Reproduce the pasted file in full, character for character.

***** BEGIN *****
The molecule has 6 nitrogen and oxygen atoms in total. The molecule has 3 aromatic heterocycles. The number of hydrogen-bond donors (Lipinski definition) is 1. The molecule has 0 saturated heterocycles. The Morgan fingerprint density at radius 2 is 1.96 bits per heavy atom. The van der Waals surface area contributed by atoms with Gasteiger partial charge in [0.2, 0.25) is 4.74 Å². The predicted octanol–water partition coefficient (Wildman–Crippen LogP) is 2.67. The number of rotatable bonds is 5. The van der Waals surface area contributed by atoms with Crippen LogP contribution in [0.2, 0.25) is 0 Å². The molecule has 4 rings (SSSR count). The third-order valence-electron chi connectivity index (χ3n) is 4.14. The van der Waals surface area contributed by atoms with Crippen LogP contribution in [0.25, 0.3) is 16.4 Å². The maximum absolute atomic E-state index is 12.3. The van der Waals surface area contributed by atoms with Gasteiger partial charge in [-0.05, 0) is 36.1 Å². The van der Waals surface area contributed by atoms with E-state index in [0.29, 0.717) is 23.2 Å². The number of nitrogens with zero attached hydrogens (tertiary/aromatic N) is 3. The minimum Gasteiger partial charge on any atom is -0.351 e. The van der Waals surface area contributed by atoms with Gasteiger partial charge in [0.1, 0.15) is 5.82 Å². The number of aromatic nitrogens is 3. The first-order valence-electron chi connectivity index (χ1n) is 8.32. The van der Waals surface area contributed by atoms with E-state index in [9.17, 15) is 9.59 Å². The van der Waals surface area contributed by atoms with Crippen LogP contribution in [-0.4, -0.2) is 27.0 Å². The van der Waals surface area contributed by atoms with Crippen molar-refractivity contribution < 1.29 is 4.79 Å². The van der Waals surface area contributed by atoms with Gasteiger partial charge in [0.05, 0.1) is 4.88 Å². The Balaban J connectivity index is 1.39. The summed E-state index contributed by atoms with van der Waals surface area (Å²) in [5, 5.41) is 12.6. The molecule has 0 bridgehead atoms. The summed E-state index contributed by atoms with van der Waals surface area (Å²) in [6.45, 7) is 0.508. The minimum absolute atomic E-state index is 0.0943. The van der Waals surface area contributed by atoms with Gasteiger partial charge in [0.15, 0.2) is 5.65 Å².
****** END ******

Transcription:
The molecule has 6 nitrogen and oxygen atoms in total. The molecule has 3 aromatic heterocycles. The number of hydrogen-bond donors (Lipinski definition) is 1. The molecule has 0 saturated heterocycles. The Morgan fingerprint density at radius 2 is 1.96 bits per heavy atom. The van der Waals surface area contributed by atoms with Gasteiger partial charge in [0.2, 0.25) is 4.74 Å². The predicted octanol–water partition coefficient (Wildman–Crippen LogP) is 2.67. The number of rotatable bonds is 5. The van der Waals surface area contributed by atoms with Crippen LogP contribution in [0.2, 0.25) is 0 Å². The molecule has 4 rings (SSSR count). The third-order valence-electron chi connectivity index (χ3n) is 4.14. The van der Waals surface area contributed by atoms with Crippen LogP contribution in [0.25, 0.3) is 16.4 Å². The maximum absolute atomic E-state index is 12.3. The van der Waals surface area contributed by atoms with Gasteiger partial charge in [-0.05, 0) is 36.1 Å². The van der Waals surface area contributed by atoms with E-state index in [0.29, 0.717) is 23.2 Å². The number of nitrogens with zero attached hydrogens (tertiary/aromatic N) is 3. The minimum Gasteiger partial charge on any atom is -0.351 e. The van der Waals surface area contributed by atoms with Gasteiger partial charge in [0.1, 0.15) is 5.82 Å². The number of aromatic nitrogens is 3. The first-order valence-electron chi connectivity index (χ1n) is 8.32. The van der Waals surface area contributed by atoms with E-state index in [9.17, 15) is 9.59 Å². The van der Waals surface area contributed by atoms with Crippen LogP contribution in [-0.4, -0.2) is 27.0 Å². The van der Waals surface area contributed by atoms with Crippen molar-refractivity contribution < 1.29 is 4.79 Å². The van der Waals surface area contributed by atoms with Gasteiger partial charge in [0.05, 0.1) is 4.88 Å². The Balaban J connectivity index is 1.39. The summed E-state index contributed by atoms with van der Waals surface area (Å²) in [5, 5.41) is 12.6. The molecule has 0 bridgehead atoms. The summed E-state index contributed by atoms with van der Waals surface area (Å²) in [6.45, 7) is 0.508. The minimum absolute atomic E-state index is 0.0943. The van der Waals surface area contributed by atoms with Gasteiger partial charge in [0.15, 0.2) is 5.65 Å².